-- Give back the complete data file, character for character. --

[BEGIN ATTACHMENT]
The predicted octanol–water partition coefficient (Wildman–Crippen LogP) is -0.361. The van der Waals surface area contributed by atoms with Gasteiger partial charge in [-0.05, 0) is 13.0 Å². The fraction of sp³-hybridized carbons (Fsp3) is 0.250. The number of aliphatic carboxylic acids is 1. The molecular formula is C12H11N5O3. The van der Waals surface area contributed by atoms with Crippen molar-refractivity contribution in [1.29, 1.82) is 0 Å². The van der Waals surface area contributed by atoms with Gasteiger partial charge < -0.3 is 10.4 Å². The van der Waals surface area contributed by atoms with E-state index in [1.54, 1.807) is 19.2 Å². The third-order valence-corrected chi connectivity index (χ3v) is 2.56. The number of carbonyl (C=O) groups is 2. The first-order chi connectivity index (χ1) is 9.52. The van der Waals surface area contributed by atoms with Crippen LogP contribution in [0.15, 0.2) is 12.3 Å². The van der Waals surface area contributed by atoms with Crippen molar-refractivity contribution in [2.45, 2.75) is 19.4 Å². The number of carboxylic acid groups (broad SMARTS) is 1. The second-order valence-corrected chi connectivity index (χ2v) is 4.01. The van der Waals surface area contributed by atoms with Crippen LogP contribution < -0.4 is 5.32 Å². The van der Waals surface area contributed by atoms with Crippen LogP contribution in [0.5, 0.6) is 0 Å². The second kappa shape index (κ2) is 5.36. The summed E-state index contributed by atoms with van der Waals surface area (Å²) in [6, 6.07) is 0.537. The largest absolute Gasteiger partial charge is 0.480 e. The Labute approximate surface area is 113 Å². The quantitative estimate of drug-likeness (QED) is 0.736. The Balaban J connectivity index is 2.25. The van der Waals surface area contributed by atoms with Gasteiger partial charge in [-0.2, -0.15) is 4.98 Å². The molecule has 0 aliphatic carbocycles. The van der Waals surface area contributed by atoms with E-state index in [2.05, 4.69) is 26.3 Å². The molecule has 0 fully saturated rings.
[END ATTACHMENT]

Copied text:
The predicted octanol–water partition coefficient (Wildman–Crippen LogP) is -0.361. The van der Waals surface area contributed by atoms with Gasteiger partial charge in [-0.05, 0) is 13.0 Å². The fraction of sp³-hybridized carbons (Fsp3) is 0.250. The number of aliphatic carboxylic acids is 1. The molecular formula is C12H11N5O3. The van der Waals surface area contributed by atoms with Crippen molar-refractivity contribution in [1.29, 1.82) is 0 Å². The van der Waals surface area contributed by atoms with Gasteiger partial charge < -0.3 is 10.4 Å². The van der Waals surface area contributed by atoms with E-state index in [1.54, 1.807) is 19.2 Å². The third-order valence-corrected chi connectivity index (χ3v) is 2.56. The number of carbonyl (C=O) groups is 2. The first-order chi connectivity index (χ1) is 9.52. The van der Waals surface area contributed by atoms with Crippen LogP contribution in [0.15, 0.2) is 12.3 Å². The van der Waals surface area contributed by atoms with Crippen molar-refractivity contribution in [2.45, 2.75) is 19.4 Å². The number of carboxylic acid groups (broad SMARTS) is 1. The second-order valence-corrected chi connectivity index (χ2v) is 4.01. The van der Waals surface area contributed by atoms with Crippen LogP contribution < -0.4 is 5.32 Å². The van der Waals surface area contributed by atoms with Crippen LogP contribution in [0.5, 0.6) is 0 Å². The second kappa shape index (κ2) is 5.36. The summed E-state index contributed by atoms with van der Waals surface area (Å²) in [6, 6.07) is 0.537. The largest absolute Gasteiger partial charge is 0.480 e. The Labute approximate surface area is 113 Å². The quantitative estimate of drug-likeness (QED) is 0.736. The Balaban J connectivity index is 2.25. The van der Waals surface area contributed by atoms with Gasteiger partial charge in [-0.2, -0.15) is 4.98 Å². The molecule has 0 aliphatic carbocycles. The van der Waals surface area contributed by atoms with E-state index in [2.05, 4.69) is 26.3 Å². The molecule has 0 fully saturated rings.